I know that I am only about 3 weeks out of surgery, and the output is still slowly slowing down. my patience is wearing thin though. actually depressing. I have home care coming in to take care of the picc line, and home care coming to make sure the ostomy is ok. I'm not allowed to drive or leave my house.

anyways I guess I have some questions for you. how do I slow the output down? I have good days where the consistency is where it needs to be but the further in the day I get the more water comes out. I'm taking 2 immodium four times a day, and 2 lomotil 4 times a day. Prilosec 2 times a day, and benefiber 3 times a day. I guess I just feel that if my output keeps up with the water aspect and it literally keeps dumping that I may never get off of this picc line.
06-07-2016, 07:52 AM   #24
Eridon2002
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Have you tried the BRAT diet? Bananas, Rice, Applesauce and Toast can help thicken up output. Your small intestines are still inflamed from the surgery which can cause the "diarrhea"(high liquid output). Once the inflammation decreases the output should lessen and become regular. For me, this took 4-6 weeks but it didn't start feeling more consistent till 8 weeks.
06-07-2016, 02:51 PM   #25
gschultz
 
Join Date: Mar 2013
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haha Yes I am eating so much BRAT diet its coming out of my ears!!! I was told to drink drink drink because the output is soo high. I feel its counter productive though with the output.. so today we shall try it.
07-05-2016, 02:18 PM   #26
gschultz
 
Join Date: Mar 2013
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getting depressed about my output. it has been ridiculously high and I have been in ER twice in 2 weeks for low calcium and magnesium. just seems like I cannot keep those up. one day my output is thick and happy and the next its just water. I am getting my fluids in eating a lot of the BRAT diet and still keeping it low fiber and low residue. I'm on 8 immodium and 8 lomotil a day. just feel like I hit a wall
07-05-2016, 04:07 PM   #27
Tommy21bn
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Try some codeine that will definitely slow you down! I know painkillers are an odd suggestion but they really work.
07-05-2016, 05:45 PM   #28
Nosebag
 
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Hi Gschultz

I have my ileostomy nearly a year now and suffered almost exactly the same issues in the beginning as you. I only have 160cm of small bowel left so I will have a higher output anyway. How much do you have left? In the first few months I felt thirsty all the time and didn't stop drinking fluids. Personally I find even now the more liquid I drink the more dehydrated I get. It's better for me if I drink slowly throughout the day. I still get blood tests to keep an eye on my magnesium and take magnesium supplements.As time goes on it definitely gets better and slows down.I also take 16 Imodium daily and adding codeine can slow it even more. I try not to take codeine now but it helped during the first few months.I was in hospital a month and the first few months after the surgery I had a difficult recovery during. I couldn't gain weight and didn't think I work ever work again. Here I am not even a year later working and exercising. Unfortunately these things jus take time but you will get there.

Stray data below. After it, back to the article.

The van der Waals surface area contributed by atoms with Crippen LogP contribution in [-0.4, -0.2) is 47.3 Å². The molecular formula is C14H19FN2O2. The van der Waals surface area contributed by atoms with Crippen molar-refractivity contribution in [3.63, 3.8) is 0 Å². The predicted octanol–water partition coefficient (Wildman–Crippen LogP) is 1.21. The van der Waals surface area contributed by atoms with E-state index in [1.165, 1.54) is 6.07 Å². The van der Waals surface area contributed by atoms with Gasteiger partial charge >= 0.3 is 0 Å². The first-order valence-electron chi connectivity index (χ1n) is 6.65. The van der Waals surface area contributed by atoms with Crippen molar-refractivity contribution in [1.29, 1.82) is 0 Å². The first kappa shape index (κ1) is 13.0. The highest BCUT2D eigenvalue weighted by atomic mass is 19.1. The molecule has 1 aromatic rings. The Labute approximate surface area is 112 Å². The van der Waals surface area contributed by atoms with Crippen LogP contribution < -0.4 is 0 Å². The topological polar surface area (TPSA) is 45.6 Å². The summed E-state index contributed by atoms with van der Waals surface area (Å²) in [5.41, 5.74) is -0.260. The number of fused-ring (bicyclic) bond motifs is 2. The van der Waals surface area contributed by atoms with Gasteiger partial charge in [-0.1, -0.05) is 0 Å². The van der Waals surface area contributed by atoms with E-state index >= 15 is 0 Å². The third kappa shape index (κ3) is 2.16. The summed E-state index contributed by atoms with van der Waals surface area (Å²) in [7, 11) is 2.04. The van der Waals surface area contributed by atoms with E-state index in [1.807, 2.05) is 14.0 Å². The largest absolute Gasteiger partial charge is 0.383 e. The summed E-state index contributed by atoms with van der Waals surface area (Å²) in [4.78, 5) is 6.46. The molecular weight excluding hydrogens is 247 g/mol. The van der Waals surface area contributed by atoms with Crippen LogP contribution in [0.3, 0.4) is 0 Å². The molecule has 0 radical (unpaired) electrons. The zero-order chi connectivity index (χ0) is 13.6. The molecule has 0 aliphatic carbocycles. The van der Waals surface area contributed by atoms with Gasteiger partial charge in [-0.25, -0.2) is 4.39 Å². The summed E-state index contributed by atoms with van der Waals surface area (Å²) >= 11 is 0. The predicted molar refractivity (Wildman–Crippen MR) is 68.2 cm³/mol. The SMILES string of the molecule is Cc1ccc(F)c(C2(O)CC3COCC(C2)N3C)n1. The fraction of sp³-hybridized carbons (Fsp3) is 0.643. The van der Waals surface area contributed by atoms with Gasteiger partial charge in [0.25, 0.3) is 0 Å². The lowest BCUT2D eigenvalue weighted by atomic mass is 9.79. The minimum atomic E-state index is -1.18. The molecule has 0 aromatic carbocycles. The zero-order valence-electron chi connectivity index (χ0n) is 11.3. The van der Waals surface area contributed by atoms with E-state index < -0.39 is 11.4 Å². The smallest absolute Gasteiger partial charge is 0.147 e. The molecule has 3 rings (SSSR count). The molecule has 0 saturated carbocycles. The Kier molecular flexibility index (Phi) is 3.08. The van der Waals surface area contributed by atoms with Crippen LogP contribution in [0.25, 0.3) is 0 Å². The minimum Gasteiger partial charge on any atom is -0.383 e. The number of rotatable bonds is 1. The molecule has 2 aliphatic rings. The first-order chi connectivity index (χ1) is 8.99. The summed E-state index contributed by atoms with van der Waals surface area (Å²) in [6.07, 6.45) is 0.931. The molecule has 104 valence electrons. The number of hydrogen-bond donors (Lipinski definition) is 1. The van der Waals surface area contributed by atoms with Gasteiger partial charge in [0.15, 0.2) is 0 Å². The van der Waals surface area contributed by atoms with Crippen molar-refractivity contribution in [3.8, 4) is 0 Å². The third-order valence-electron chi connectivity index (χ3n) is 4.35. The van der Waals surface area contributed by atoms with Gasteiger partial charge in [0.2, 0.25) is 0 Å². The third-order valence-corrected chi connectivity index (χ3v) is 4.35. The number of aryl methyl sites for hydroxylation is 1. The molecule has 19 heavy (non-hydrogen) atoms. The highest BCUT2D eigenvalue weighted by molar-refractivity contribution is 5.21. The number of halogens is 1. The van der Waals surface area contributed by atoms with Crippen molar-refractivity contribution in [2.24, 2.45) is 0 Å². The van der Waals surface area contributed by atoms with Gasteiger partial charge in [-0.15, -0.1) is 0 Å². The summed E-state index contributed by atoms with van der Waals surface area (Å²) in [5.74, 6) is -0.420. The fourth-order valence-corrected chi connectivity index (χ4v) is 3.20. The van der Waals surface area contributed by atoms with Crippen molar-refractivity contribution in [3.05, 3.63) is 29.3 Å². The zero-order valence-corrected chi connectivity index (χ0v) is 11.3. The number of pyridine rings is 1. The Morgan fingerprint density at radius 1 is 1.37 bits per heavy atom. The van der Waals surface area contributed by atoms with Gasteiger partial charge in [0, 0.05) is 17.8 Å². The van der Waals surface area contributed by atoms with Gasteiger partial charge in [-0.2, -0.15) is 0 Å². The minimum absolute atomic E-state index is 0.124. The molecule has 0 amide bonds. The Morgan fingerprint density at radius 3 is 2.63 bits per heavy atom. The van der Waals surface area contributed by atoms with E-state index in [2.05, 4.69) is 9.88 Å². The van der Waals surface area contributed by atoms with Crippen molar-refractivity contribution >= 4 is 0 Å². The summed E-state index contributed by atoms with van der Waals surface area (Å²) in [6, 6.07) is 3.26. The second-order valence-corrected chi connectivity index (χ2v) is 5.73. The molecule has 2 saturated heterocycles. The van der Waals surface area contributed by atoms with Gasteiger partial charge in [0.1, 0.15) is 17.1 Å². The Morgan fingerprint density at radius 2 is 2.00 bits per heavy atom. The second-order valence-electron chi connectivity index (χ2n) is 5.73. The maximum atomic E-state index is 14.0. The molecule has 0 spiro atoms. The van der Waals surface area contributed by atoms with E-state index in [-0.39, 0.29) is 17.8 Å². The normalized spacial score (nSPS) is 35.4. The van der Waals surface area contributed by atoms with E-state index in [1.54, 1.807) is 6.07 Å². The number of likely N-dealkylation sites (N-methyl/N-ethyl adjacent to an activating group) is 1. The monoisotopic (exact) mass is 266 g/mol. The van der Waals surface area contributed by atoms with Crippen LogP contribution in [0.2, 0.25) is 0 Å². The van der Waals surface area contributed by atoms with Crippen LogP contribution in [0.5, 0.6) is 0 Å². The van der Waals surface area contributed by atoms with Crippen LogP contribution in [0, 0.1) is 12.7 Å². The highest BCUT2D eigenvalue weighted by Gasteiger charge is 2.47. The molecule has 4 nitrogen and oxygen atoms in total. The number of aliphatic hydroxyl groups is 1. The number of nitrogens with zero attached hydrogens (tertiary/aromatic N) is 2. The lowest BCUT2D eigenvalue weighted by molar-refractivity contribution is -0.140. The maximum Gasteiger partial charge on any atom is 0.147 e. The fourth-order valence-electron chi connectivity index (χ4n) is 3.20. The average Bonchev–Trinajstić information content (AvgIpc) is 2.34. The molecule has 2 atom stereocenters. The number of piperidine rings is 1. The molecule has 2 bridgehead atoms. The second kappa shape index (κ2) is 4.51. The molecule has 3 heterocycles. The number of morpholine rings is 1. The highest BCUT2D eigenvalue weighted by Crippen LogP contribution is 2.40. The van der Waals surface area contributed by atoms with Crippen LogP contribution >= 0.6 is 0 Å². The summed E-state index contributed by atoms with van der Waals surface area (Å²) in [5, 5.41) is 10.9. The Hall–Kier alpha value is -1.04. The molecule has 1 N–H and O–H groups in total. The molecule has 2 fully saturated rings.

07-05-2016, 06:53 PM   #29
Eridon2002
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Don't get discouraged! Do you have the green light from your doctors to start increasing fiber? I found that when I added fiber at 8weeks post surgery it thickened up my output significantly. Sweet potatoes, Kasha(toasted buckwheat), spinach, zucchini....
07-06-2016, 10:10 AM   #30
gschultz
 
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I was at the surgeons office last week. he really didn't say much about upping fiber. just said that I will slow down eventually. I have days that its thick and happy, and then flood gates open. I have realized that my Norco does help slow it down, but the side effects make me sleepy. I take Norco for my arthritis and only take it when I really cant move. anyways this morning I ate some oatmeal. even though it was short lived, when it came out it was tremendously thicker. I could never eat oatmeal before the surgery and honestly it tasted soooo good.

when I was admitted to the hospital the fourth of july the nurse wanted to look at my ileostomy and the output and I went to show her, the out put was thick and only around my ostomy opening. I started crying because its just so unpredictable and frustrating!! thank you all for you support. if I didn't have this site I might go crazy, and so would my husband!